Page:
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Latin American History: Caribbean Research: Locating secondary sources

What is a secondary source?

A secondary source is one that was created after the event by someone who wasn't there. Examples include books, journals, magazines and websites.

It isn't one that is secondary in importance!

Here are some tips for locating secondary sources:

  • While you're reading your reference article and primary source, keep a list of keywords to search for.
  • Try broad terms eg Communist and narrow terms eg Trotskyite
  • Look at the bibliography at the end of the reference article - those might be good sources.

Finding eBooks

Ebooks online

  • OpenLibrary Has full-text books that you can read online or check out. To check out you need to create a free account.
  • GoogleBooks is good for out of print books and for previewing books that you think might be useful. The most useful ways to use GoogleBooks preview is to see if you can look at the table of contents or the index and to use the search within this book function using your keywords.

  • SFPL has several eBook collections. They may not be research oriented, but it's worth taking a look. You will need your library card number and PIN to access.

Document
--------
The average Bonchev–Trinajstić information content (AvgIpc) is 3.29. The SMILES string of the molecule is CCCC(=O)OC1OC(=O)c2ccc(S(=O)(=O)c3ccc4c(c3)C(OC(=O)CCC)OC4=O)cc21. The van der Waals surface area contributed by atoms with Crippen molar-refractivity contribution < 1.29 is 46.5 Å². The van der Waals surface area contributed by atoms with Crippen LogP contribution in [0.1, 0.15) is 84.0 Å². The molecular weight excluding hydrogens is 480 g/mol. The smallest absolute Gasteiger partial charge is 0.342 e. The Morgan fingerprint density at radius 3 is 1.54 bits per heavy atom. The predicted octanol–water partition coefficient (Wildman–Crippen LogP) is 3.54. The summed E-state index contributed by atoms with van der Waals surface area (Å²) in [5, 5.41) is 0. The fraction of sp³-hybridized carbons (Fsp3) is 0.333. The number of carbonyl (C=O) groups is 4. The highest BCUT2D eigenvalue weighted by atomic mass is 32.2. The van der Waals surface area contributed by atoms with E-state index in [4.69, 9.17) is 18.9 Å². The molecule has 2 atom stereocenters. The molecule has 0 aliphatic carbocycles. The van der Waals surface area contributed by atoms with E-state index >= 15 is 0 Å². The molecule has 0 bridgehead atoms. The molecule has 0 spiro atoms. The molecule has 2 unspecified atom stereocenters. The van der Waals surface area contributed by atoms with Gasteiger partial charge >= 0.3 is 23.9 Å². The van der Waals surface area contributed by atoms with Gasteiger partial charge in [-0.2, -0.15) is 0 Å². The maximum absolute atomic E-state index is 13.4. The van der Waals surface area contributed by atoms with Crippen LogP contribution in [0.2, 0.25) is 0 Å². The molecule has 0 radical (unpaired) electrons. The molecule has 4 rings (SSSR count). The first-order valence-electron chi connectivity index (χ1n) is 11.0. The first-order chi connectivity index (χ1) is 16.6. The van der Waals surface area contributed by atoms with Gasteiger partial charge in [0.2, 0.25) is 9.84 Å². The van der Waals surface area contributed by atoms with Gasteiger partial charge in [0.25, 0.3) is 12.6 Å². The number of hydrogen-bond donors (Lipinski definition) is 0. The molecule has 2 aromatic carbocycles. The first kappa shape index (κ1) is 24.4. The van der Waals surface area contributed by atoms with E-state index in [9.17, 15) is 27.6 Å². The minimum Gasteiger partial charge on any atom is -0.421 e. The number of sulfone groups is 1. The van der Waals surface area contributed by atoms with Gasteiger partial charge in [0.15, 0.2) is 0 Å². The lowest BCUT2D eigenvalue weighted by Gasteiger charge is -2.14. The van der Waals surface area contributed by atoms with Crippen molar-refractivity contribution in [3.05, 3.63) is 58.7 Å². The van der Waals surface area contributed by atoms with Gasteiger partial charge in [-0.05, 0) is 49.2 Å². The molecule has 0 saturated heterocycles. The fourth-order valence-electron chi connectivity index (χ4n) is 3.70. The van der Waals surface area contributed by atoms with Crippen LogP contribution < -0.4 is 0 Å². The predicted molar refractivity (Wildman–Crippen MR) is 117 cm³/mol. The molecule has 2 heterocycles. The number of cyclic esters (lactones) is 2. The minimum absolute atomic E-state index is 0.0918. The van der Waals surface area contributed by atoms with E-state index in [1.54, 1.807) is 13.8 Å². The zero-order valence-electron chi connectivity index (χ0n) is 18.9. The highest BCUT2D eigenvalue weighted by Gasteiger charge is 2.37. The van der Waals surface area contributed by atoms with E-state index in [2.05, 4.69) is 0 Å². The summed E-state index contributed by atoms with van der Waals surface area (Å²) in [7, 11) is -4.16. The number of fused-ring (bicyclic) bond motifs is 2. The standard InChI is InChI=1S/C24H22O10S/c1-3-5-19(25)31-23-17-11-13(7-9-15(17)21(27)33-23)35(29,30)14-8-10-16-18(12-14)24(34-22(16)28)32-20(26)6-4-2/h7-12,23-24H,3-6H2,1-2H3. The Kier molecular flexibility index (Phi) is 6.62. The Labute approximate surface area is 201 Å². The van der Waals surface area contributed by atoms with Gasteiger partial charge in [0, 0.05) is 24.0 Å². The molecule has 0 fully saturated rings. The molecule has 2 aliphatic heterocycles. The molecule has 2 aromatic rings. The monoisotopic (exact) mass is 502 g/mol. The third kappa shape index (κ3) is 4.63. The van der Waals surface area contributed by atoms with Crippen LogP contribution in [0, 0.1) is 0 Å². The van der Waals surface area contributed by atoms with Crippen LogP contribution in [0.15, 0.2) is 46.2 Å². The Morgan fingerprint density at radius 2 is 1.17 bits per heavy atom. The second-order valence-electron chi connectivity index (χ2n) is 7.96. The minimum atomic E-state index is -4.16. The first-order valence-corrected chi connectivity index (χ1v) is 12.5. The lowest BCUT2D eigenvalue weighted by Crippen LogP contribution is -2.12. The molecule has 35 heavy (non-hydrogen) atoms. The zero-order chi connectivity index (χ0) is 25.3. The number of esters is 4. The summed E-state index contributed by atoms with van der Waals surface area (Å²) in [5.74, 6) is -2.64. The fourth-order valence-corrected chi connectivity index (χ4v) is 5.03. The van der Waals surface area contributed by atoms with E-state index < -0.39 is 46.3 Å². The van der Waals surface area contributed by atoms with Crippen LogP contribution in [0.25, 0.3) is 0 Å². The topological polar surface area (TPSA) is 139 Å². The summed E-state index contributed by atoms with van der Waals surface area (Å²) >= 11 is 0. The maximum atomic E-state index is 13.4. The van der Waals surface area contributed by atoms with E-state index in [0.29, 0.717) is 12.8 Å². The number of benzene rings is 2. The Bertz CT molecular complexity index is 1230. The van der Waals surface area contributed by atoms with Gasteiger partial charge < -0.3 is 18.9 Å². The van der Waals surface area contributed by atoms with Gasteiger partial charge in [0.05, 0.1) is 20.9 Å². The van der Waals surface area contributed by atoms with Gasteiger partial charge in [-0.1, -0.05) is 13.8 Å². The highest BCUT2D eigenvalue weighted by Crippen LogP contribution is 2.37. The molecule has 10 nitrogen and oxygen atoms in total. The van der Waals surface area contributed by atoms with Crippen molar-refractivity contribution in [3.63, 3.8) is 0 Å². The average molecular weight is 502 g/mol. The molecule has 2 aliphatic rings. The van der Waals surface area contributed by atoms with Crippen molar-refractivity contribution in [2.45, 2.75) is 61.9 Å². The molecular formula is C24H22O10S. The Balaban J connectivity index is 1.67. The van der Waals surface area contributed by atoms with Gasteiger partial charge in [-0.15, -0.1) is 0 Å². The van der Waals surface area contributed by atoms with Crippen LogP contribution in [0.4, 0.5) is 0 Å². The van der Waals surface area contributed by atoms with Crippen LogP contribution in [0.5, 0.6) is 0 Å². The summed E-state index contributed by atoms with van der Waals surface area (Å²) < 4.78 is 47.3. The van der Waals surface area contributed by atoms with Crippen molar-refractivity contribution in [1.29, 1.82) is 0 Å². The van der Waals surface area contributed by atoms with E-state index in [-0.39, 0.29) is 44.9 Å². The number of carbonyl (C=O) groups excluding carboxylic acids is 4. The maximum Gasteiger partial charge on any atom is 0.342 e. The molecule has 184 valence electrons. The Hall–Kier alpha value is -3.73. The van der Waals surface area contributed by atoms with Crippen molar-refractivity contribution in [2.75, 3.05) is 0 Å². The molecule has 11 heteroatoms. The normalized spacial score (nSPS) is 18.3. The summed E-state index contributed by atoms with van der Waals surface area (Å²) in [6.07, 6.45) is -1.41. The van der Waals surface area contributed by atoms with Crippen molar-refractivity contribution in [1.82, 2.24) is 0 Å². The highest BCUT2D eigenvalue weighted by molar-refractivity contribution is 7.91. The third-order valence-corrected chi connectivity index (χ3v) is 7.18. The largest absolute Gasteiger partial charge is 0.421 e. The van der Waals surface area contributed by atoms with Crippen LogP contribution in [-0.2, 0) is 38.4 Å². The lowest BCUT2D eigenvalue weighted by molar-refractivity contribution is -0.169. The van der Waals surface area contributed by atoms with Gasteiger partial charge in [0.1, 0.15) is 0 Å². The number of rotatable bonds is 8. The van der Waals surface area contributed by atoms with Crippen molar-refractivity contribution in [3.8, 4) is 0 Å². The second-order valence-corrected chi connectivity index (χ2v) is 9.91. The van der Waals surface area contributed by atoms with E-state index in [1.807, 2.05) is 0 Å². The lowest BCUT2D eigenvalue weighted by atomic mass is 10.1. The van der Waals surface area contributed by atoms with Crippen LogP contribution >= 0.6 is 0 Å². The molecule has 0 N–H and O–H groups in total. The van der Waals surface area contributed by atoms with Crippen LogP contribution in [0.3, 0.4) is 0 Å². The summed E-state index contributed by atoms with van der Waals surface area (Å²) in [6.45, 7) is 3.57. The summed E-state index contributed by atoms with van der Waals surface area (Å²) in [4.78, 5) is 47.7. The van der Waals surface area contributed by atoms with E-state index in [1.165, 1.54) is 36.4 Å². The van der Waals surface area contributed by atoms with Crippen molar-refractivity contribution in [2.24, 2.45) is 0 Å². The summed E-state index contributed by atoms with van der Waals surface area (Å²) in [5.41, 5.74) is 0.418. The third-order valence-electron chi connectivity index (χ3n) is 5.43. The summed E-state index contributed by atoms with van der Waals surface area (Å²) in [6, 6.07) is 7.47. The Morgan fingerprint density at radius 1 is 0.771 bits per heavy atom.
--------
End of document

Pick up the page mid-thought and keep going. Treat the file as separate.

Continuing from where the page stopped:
Finding physical books

Find books in the following libraries:

Finding journals and magazines: UHS databases

The best place to look for journals and magazine articles for your research paper is through the UHS library databases (a database is an organized collection of pre-selected resources):

 

Finding journals and magazines: SF Public Library

The San Francisco Public Library subscribes to several databases. This Libguide has links to the most useful ones. You will need your library card number and PIN to login. This one will probably be the most useful general database:

If you don't have an SFPL card and live in San Francisco, you can get a digital one very quickly. If you don't live in San Francisco, send Hayley an email and I can sort one out for you.

 

SFPL also gives you digital access to the Journal of Caribbean History up to 2016 (you will need to log in with your library card number and PIN to access the link). If you want an article in a later issue of the journal, you will need to use Inter-Library Loan (see Hayley for how to do this).

Finding journals and magazines: Web sites